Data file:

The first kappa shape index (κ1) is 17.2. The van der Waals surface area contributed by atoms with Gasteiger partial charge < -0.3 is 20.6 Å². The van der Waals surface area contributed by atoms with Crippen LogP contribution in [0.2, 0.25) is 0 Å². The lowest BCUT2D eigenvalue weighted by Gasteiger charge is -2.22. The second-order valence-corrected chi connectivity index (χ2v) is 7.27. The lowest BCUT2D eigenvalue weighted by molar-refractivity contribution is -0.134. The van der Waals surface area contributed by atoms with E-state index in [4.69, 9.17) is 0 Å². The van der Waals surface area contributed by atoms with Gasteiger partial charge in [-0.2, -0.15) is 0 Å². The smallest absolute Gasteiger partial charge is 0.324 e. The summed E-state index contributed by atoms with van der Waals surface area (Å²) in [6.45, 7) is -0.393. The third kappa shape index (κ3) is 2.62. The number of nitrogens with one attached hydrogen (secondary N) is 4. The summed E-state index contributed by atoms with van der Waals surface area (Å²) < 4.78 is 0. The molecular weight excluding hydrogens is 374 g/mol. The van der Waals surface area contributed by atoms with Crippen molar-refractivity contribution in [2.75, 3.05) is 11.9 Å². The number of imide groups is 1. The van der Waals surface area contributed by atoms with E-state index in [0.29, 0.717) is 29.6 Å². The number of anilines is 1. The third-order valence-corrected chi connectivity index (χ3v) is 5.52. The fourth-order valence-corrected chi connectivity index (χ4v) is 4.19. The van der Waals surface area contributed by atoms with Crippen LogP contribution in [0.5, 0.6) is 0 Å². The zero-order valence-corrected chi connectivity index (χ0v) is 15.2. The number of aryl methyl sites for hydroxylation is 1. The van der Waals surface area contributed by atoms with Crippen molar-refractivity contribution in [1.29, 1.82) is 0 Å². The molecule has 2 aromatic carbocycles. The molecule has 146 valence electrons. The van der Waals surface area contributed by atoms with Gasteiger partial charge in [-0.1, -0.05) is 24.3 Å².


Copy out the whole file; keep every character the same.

The first kappa shape index (κ1) is 17.2. The van der Waals surface area contributed by atoms with Gasteiger partial charge < -0.3 is 20.6 Å². The van der Waals surface area contributed by atoms with Crippen LogP contribution in [0.2, 0.25) is 0 Å². The lowest BCUT2D eigenvalue weighted by Gasteiger charge is -2.22. The second-order valence-corrected chi connectivity index (χ2v) is 7.27. The lowest BCUT2D eigenvalue weighted by molar-refractivity contribution is -0.134. The van der Waals surface area contributed by atoms with E-state index in [4.69, 9.17) is 0 Å². The van der Waals surface area contributed by atoms with Gasteiger partial charge in [-0.2, -0.15) is 0 Å². The smallest absolute Gasteiger partial charge is 0.324 e. The summed E-state index contributed by atoms with van der Waals surface area (Å²) in [6.45, 7) is -0.393. The third kappa shape index (κ3) is 2.62. The number of nitrogens with one attached hydrogen (secondary N) is 4. The summed E-state index contributed by atoms with van der Waals surface area (Å²) < 4.78 is 0. The molecular weight excluding hydrogens is 374 g/mol. The van der Waals surface area contributed by atoms with Crippen molar-refractivity contribution in [2.75, 3.05) is 11.9 Å². The number of imide groups is 1. The van der Waals surface area contributed by atoms with E-state index in [0.29, 0.717) is 29.6 Å². The number of anilines is 1. The third-order valence-corrected chi connectivity index (χ3v) is 5.52. The fourth-order valence-corrected chi connectivity index (χ4v) is 4.19. The van der Waals surface area contributed by atoms with Crippen LogP contribution in [0.5, 0.6) is 0 Å². The zero-order valence-corrected chi connectivity index (χ0v) is 15.2. The number of aryl methyl sites for hydroxylation is 1. The van der Waals surface area contributed by atoms with Crippen molar-refractivity contribution in [1.29, 1.82) is 0 Å². The molecule has 2 aromatic carbocycles. The molecule has 146 valence electrons. The van der Waals surface area contributed by atoms with Gasteiger partial charge in [-0.1, -0.05) is 24.3 Å².